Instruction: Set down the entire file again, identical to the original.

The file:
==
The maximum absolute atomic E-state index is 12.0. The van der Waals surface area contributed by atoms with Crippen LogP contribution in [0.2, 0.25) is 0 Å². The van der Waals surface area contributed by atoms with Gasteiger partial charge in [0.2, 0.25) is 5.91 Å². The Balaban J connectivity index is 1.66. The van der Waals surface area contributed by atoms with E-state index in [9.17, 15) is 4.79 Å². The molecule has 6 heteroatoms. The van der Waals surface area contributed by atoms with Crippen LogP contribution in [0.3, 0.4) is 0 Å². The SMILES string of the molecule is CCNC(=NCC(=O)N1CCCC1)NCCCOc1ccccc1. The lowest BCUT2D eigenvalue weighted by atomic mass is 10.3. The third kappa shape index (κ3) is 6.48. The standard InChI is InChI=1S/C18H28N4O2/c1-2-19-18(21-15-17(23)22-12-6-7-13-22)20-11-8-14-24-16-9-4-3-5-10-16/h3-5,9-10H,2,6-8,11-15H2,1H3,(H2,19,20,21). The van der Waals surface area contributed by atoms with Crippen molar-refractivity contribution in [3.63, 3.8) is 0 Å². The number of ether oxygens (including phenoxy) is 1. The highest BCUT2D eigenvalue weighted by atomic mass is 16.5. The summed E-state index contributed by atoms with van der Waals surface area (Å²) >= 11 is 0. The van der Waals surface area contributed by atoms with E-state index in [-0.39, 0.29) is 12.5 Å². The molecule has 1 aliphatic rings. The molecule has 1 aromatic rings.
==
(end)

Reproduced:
The maximum absolute atomic E-state index is 12.0. The van der Waals surface area contributed by atoms with Crippen LogP contribution in [0.2, 0.25) is 0 Å². The van der Waals surface area contributed by atoms with Gasteiger partial charge in [0.2, 0.25) is 5.91 Å². The Balaban J connectivity index is 1.66. The van der Waals surface area contributed by atoms with E-state index in [9.17, 15) is 4.79 Å². The molecule has 6 heteroatoms. The van der Waals surface area contributed by atoms with Crippen LogP contribution in [0.3, 0.4) is 0 Å². The SMILES string of the molecule is CCNC(=NCC(=O)N1CCCC1)NCCCOc1ccccc1. The lowest BCUT2D eigenvalue weighted by atomic mass is 10.3. The third kappa shape index (κ3) is 6.48. The standard InChI is InChI=1S/C18H28N4O2/c1-2-19-18(21-15-17(23)22-12-6-7-13-22)20-11-8-14-24-16-9-4-3-5-10-16/h3-5,9-10H,2,6-8,11-15H2,1H3,(H2,19,20,21). The van der Waals surface area contributed by atoms with Crippen molar-refractivity contribution in [3.63, 3.8) is 0 Å². The number of ether oxygens (including phenoxy) is 1. The highest BCUT2D eigenvalue weighted by atomic mass is 16.5. The summed E-state index contributed by atoms with van der Waals surface area (Å²) >= 11 is 0. The van der Waals surface area contributed by atoms with E-state index in [-0.39, 0.29) is 12.5 Å². The molecule has 1 aliphatic rings. The molecule has 1 aromatic rings.